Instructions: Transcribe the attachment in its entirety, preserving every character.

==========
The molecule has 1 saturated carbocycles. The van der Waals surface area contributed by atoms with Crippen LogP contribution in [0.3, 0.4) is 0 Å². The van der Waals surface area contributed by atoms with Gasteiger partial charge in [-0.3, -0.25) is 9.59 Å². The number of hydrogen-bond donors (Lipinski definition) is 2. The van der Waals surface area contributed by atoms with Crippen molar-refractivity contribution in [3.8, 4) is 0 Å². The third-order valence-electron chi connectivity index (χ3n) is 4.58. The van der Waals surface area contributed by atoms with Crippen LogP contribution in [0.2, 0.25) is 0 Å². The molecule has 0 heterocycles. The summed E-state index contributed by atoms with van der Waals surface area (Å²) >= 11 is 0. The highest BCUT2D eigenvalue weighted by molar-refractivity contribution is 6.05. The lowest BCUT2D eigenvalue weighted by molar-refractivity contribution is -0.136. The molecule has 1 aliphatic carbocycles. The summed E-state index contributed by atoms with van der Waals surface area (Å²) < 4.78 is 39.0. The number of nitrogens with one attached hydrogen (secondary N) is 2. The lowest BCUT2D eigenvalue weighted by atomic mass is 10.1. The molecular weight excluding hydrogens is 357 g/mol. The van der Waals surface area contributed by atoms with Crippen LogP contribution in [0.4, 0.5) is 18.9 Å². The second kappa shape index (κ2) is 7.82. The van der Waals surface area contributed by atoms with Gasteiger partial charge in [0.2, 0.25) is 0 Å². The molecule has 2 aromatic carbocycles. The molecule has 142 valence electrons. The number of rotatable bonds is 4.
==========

The molecule has 1 saturated carbocycles. The van der Waals surface area contributed by atoms with Crippen LogP contribution in [0.3, 0.4) is 0 Å². The van der Waals surface area contributed by atoms with Gasteiger partial charge in [-0.3, -0.25) is 9.59 Å². The number of hydrogen-bond donors (Lipinski definition) is 2. The van der Waals surface area contributed by atoms with Crippen molar-refractivity contribution in [3.8, 4) is 0 Å². The third-order valence-electron chi connectivity index (χ3n) is 4.58. The van der Waals surface area contributed by atoms with Crippen LogP contribution in [0.2, 0.25) is 0 Å². The molecule has 0 heterocycles. The summed E-state index contributed by atoms with van der Waals surface area (Å²) >= 11 is 0. The highest BCUT2D eigenvalue weighted by molar-refractivity contribution is 6.05. The lowest BCUT2D eigenvalue weighted by molar-refractivity contribution is -0.136. The molecule has 1 aliphatic carbocycles. The summed E-state index contributed by atoms with van der Waals surface area (Å²) < 4.78 is 39.0. The number of nitrogens with one attached hydrogen (secondary N) is 2. The lowest BCUT2D eigenvalue weighted by atomic mass is 10.1. The molecular weight excluding hydrogens is 357 g/mol. The van der Waals surface area contributed by atoms with Crippen LogP contribution in [0.4, 0.5) is 18.9 Å². The second kappa shape index (κ2) is 7.82. The van der Waals surface area contributed by atoms with Gasteiger partial charge in [0.2, 0.25) is 0 Å². The molecule has 2 aromatic carbocycles. The molecule has 142 valence electrons. The number of rotatable bonds is 4.